Testosterone Replacement Therapy
May 19, 2015, 00:00 AM
There are several conditions associated with a high prevalence of low testosterone levels, such as chronic obstructive pulmonary disease, osteoporosis, and infertility. Men may be screened if specific symptoms or signs are reported, such as reduced libido, loss of body hair, breast discomfort, or hot flashes. However, there has been more published research about the link between low testosterone levels (i.e. hypogonadism) and type 2 diabetes mellitus. In this blog, I wanted to focus on testosterone replacement therapy as June is Men’s Health Month.
Testosterone replacement therapy is commonly used to restore testosterone level back to physiologic levels, in which can improve symptoms. Testosterone replacement therapy should be given to those with a diagnosis of hypogonadism, which is the presence of symptoms with low testosterone levels. Testosterone levels should be obtained between 7 and 11 am and also be confirmed with a second diagnostic test – similar to fasting glucose levels for diabetes diagnosis. There are several formulations for testosterone replacement therapy, such as intramuscular, transdermal (i.e. gel, patch, solution), buccal tablet, or subcutaneous pellets. Each project as its advantages and disadvantages and will be dosed differently. The appropriate product should be selected for the patient. Often, in clinical practice, the most commonly prescribed products are transdermal formulations. These specific projects are dosed once-daily and have flexible application instructions. However, a concern is risk of transfer to another individual based on the site of transdermal application. Among the transdermal products, the gel and solution would be the most convenient, as the patch can cause more skin irritation. Once a patient is prescribed testosterone replacement therapy, monitoring should be completed on a 3-6 months basis. Symptoms, adverse events, testosterone, and complete blood count should be monitored. Lipid panel should also be monitored based on the 2013 cholesterol guidelines. Bone mineral density tests can be completed as 1 to 2 years of therapy, especially among those with a diagnosis of osteopenia, osteoporosis, or fracture.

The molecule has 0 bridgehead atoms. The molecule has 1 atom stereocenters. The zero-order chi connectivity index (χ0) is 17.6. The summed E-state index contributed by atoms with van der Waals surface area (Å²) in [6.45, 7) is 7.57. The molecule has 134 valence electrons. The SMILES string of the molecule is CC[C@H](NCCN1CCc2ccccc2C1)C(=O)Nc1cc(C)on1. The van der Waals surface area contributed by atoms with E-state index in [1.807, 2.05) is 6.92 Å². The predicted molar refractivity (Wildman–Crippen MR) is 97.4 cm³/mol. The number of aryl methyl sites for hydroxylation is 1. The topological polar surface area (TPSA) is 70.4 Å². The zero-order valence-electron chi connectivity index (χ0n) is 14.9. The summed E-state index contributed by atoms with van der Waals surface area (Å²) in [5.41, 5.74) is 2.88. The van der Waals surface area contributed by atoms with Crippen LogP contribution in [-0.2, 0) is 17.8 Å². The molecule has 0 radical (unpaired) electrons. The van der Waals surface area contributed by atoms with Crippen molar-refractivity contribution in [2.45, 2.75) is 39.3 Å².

In addition to more evidence about testosterone and diabetes, there has been published data about testosterone replacement therapy and increased risk of cardiovascular event. In a retrospective cohort study, charts of patients with low testosterone levels who underwent coronary angiography were reviewed. Based on the information, there seemed to be a higher frequency of death and cardiovascular events among those receiving testosterone replacement therapy. In another retrospective trial, individuals younger or older than 65 years had a high risk of a myocardial infarction, based on relative risk of 2.07 and 1.90, respectively. It is important to consider these risks and warnings, especially among patients with type 2 diabetes, whether or not the patient has a documented history of heart disease.